views Revelation as a prophecy regarding the future. The futurist approach
views scripture from a literal perspective. Words mean what they say unless
otherwise defined within the context of scripture.
The book of Revelation
reveals the details
of end time events from chapter 4 until the end of the book. Chapters 2 and
3 deal with the Church age, and chapters 4 to 19 deal with the tribulation
period, followed by a literal one thousand-year period, the Millennium
(Revelation 20:1-7). Since the futurist view looks to a future Millennium,
the view is Pre-millennial.
The futurist view holds to a dispensational understanding of scripture,
allowing for the distinction of
Israel and the church in
God’s end time program.
The following is a view of Revelation from a futurist approach. The Futurist
approach is the most in keeping with a literal understanding of Bible.
God’s promises to the descendents of Jacob, literal Israel, are affirmed in
the futurist approach. With the Preterist and Historic views the Church
must replace Israel and the promises of God are negated.
The Millennium is a
literal one-thousand-year period, when Jesus Christ will reign as
king on Earth. During this period, the saints, Old and New Testament
will reign and rule with Christ over the earth. Creation will be at
peace, and the earth will prosper. (See Revelation 20:1-7, Matthew
19:28-29, Isaiah 2:1-4, Isaiah 11:6-9)
The belief we are in
a period prior to the Millennium. Those who view the Bible as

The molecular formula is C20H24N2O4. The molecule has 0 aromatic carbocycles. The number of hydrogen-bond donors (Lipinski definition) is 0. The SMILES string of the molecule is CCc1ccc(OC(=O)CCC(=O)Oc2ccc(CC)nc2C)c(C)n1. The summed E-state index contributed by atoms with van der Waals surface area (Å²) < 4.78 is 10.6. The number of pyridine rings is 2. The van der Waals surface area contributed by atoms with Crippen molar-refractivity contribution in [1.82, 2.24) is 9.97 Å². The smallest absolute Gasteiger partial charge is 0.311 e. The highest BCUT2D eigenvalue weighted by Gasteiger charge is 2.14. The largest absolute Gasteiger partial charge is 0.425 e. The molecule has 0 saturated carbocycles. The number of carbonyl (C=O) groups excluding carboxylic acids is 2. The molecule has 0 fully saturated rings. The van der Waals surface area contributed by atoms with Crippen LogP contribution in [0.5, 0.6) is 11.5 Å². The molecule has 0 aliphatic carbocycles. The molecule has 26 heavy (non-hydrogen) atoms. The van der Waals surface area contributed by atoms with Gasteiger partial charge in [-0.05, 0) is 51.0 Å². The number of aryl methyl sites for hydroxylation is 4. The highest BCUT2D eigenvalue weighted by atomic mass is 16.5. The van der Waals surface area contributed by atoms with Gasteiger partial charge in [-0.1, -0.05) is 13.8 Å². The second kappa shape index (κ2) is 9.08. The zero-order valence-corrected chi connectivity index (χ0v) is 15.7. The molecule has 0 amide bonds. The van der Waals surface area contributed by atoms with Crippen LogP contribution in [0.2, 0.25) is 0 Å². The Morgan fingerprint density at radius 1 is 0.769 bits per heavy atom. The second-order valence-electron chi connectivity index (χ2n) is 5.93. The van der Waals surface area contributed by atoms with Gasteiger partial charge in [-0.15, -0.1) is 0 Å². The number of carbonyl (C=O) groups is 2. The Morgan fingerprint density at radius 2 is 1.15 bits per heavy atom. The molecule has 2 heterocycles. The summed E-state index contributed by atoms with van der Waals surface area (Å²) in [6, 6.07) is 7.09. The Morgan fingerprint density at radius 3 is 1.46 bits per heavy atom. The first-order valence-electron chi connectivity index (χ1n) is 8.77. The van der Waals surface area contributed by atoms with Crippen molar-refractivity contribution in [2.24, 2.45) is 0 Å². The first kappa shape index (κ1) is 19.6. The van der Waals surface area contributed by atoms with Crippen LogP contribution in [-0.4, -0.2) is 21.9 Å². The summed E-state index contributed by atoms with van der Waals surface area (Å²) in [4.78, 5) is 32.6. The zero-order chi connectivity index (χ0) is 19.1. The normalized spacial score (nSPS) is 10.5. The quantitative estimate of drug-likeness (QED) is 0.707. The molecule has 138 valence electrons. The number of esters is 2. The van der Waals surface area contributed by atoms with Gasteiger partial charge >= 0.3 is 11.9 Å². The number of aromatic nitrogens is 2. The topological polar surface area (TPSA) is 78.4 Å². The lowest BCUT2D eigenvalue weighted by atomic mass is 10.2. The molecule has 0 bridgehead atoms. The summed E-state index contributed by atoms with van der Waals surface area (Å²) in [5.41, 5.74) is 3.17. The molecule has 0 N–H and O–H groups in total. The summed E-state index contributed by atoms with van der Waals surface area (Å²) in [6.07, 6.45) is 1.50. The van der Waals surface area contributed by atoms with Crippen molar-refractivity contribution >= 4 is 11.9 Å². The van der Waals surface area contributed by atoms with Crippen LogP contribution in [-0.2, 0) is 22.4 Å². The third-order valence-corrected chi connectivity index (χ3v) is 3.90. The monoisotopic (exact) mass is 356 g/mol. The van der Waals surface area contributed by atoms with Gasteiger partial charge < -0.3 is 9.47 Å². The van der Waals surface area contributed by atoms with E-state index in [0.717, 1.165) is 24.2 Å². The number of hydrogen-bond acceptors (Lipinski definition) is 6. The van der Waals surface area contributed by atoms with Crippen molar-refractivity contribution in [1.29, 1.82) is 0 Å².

literal and Revelation as “Futurist” have this view.
The letter “A”
before a word negates the meaning, hence this view denies a literal
millennium. This view holds the Millennium referred to in Revelation
This view sees the
current age as having past the Millennium. We are therefore living
in a post-millennium age.
Derived from the
Latin word rapio meaning, “Caught up”. The “Rapture” teaches
Christ will descend from Heaven, and call those who know Him into
Heaven. Those who are alive will be transformed into their
resurrected body, at the same time; the dead in Christ will also
receive their resurrection bodies in the twinkling of an eye. (I
Thess 4:15-17, I Cor. 15:52) This is part of the First Resurrection.
A period preceding
the Glorious return of Christ, where suffering on earth will be
unequalled in the history of the world according to Christ. The
period is seven-years, divided into three parts, a first half,
mid-point and a last half. (Matthew 24:15-22, Daniel 12:1, Jeremiah
Before the seven
year tribulation, those who know Christ will be raptured or caught
up to be with Christ and return with him at the Second Coming.
The view that at the
mid-point of the Tribulation period Christ will descend from heaven
and call those who know him into heaven.
The view that
immediately following the tribulation period, Christ will catch up
his church and then return with them in his second coming. Matthew
The act of
desolating the Jewish Temple. Antiochus IV Epiphanes (167 B.C.)